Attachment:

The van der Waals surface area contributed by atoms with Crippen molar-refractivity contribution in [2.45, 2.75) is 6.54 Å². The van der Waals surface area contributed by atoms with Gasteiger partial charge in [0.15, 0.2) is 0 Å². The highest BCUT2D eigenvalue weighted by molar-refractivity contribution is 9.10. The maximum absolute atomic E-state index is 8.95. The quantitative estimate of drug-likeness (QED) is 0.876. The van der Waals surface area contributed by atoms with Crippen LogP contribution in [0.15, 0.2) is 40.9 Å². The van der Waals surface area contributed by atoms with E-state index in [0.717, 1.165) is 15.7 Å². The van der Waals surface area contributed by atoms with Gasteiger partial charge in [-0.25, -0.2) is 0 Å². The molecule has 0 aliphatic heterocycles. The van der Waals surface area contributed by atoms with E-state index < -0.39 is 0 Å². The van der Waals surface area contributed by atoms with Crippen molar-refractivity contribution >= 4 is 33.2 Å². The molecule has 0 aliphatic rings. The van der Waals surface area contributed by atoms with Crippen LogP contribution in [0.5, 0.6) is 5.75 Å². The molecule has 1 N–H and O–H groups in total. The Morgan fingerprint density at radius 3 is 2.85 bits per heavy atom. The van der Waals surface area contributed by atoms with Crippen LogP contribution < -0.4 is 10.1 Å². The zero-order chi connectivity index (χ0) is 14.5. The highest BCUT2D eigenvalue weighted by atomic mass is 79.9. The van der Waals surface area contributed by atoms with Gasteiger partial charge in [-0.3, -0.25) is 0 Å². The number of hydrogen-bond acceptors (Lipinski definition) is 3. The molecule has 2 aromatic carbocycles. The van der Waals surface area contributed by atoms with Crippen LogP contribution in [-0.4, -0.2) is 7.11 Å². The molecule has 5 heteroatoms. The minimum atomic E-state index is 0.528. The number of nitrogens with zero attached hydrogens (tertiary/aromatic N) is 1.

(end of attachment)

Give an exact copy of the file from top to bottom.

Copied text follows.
The van der Waals surface area contributed by atoms with Crippen molar-refractivity contribution in [2.45, 2.75) is 6.54 Å². The van der Waals surface area contributed by atoms with Gasteiger partial charge in [0.15, 0.2) is 0 Å². The highest BCUT2D eigenvalue weighted by molar-refractivity contribution is 9.10. The maximum absolute atomic E-state index is 8.95. The quantitative estimate of drug-likeness (QED) is 0.876. The van der Waals surface area contributed by atoms with Crippen LogP contribution in [0.15, 0.2) is 40.9 Å². The van der Waals surface area contributed by atoms with E-state index in [0.717, 1.165) is 15.7 Å². The van der Waals surface area contributed by atoms with Gasteiger partial charge in [-0.25, -0.2) is 0 Å². The molecule has 0 aliphatic heterocycles. The van der Waals surface area contributed by atoms with E-state index < -0.39 is 0 Å². The van der Waals surface area contributed by atoms with Crippen molar-refractivity contribution >= 4 is 33.2 Å². The molecule has 0 aliphatic rings. The van der Waals surface area contributed by atoms with Crippen LogP contribution in [0.5, 0.6) is 5.75 Å². The molecule has 1 N–H and O–H groups in total. The Morgan fingerprint density at radius 3 is 2.85 bits per heavy atom. The van der Waals surface area contributed by atoms with Crippen LogP contribution < -0.4 is 10.1 Å². The zero-order chi connectivity index (χ0) is 14.5. The highest BCUT2D eigenvalue weighted by atomic mass is 79.9. The van der Waals surface area contributed by atoms with Gasteiger partial charge in [-0.3, -0.25) is 0 Å². The number of hydrogen-bond acceptors (Lipinski definition) is 3. The molecule has 2 aromatic carbocycles. The van der Waals surface area contributed by atoms with Crippen LogP contribution in [-0.4, -0.2) is 7.11 Å². The molecule has 5 heteroatoms. The minimum atomic E-state index is 0.528. The number of nitrogens with zero attached hydrogens (tertiary/aromatic N) is 1.